A sedentary lifestyle, bad food habits and obesity are some of the leading causes of Polycystic Ovary Syndrome (PCOS) among Indian teenagers, with an estimated 10-30 percent adolescent girls being affected by it, health experts say.
“There is a strong association of obesity and PCOS, especially when it happens around adolescence. The incidence of PCOS is rising and lifestyle changes, nutrition and dietary factors play a large role in this,” Ranjana Sharma, senior consultant – gynaecology, Indraprastha Apollo Hospitals, said.
Agreed Sandeep Chadha, executive consultant, obstetrics and gynecology, Jaypee Hospital, Noida, who said that hormonal imbalance is the major “culprit” in PCOS cases.
Among other reasons, he listed obesity, sudden weight gain and, in some cases, genetic conditions.
“In the past one decade, a sedentary lifestyle has taken the first place to create hormonal imbalance, and this leads to PCOS. If we look at urban India, approximately 15 percent young girls are falling to PCOS every year in India,” Chadha told IANS.
PCOS leads to the formation of multiple cysts in the ovary and excessive production of androgens (male hormones) and also causes increased facial and body hair, menstrual irregularities and acne.
“Symptoms like weight gain, patches of the dark skin on the back of neck and other areas, irregular periods, unwanted hair growth and acne can lead to PCOS,” Hrishikesh Pai, infertility expert at Mumbai’s Lilavati Hospital, told IANS.
“However, not every individual develops PCOS if she has all of these symptoms. Different people have different symptoms with differing levels of severity,” Pai said.
He added that the symptoms usually develop around late teens and early 20s, adding that teenagers suffering from PCOS can often develop depression or poor self esteem because of the effect of the other symptoms.
“It becomes challenging for some teenagers in future when they plan to have children,” he said.
According to Shivani Sachdev Gour, director of SCI Healthcare, PCOS if untreated can lead to many other complications, including cancer.
“Type 2 diabetes due to insulin resistance, cholesterol and lipid abnormalities, increased risk of cardiovascular problems, abnormal uterine bleeding, infertility due to hormonal imbalance, depression and increased risk of uterine cancer due to exposure to unopposed estrogen are some of the harmful effects of untreated PCOS,” Gour told IANS.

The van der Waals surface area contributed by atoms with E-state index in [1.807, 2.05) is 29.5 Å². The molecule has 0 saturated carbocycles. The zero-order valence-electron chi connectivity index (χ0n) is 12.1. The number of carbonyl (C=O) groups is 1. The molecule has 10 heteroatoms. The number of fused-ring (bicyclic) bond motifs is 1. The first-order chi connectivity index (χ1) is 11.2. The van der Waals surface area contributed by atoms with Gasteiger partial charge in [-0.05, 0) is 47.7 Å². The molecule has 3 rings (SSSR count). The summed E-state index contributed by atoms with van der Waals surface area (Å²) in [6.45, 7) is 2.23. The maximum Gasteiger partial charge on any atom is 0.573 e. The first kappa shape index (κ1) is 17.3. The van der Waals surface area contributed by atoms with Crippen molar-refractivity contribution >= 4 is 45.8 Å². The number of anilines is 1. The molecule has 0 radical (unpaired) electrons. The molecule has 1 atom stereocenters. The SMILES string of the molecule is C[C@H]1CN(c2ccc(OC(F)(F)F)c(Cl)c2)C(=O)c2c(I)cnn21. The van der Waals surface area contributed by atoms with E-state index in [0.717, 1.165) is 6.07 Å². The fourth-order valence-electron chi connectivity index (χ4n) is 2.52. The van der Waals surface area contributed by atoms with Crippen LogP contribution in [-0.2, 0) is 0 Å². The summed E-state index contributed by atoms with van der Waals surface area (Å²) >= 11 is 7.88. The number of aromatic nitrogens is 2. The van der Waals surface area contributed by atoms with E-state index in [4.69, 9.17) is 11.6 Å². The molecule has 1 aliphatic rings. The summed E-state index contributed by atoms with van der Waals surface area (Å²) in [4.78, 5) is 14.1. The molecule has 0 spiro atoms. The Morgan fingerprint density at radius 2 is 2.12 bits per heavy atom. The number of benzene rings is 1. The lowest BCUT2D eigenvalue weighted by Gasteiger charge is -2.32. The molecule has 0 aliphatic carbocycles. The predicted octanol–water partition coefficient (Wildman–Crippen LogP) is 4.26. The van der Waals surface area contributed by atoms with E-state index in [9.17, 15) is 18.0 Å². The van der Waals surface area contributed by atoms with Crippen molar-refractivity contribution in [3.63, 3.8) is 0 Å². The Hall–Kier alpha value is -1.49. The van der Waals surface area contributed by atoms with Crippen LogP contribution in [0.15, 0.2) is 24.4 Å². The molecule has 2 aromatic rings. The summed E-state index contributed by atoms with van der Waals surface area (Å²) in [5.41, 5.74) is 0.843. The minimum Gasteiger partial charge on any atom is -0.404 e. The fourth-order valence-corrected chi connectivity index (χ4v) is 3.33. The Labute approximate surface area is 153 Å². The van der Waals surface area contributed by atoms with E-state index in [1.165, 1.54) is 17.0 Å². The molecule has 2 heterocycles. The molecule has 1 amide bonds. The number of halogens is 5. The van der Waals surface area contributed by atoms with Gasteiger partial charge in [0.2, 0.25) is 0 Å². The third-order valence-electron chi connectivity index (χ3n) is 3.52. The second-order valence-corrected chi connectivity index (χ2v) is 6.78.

Chadha said that PCOS can be diagnosed by symptoms and signs, ultrasound and hormone analysis, adding that various hormone tablets are available if women do not wish to conceive.
“If she wishes conception then ovulation induction drugs along with weight reduction and insulin sensitizing agents are used,” he said.
Gour added: “Weight loss in obese patients is the first line of treatment. It improves menstrual abnormalities, infertility. Adolescent girls should be counselled for lifestyle modification, they should be encouraged to take part in physical activities and should adopt healthy eating habits.”
She added that medication to decrease insulin resistance and the presence of male pattern of hair is also given.
“Surgery is the alternative procedure for those who are resistant to medical management. Mechanical electrolysis and laser treatment are the options available for facial hair but only after the underlying cause is corrected,” Gour explained.
Highlighting the role of parents and offering a word of advice to them, Sharma said: “They need to be made aware and informed that this condition is not limited to gynae but can affect the entire body as well. They need to understand two things: a) the right weight should be maintained and b) immediate medical advice (should be sought) as soon as the above symptoms are seen in a growing girl.”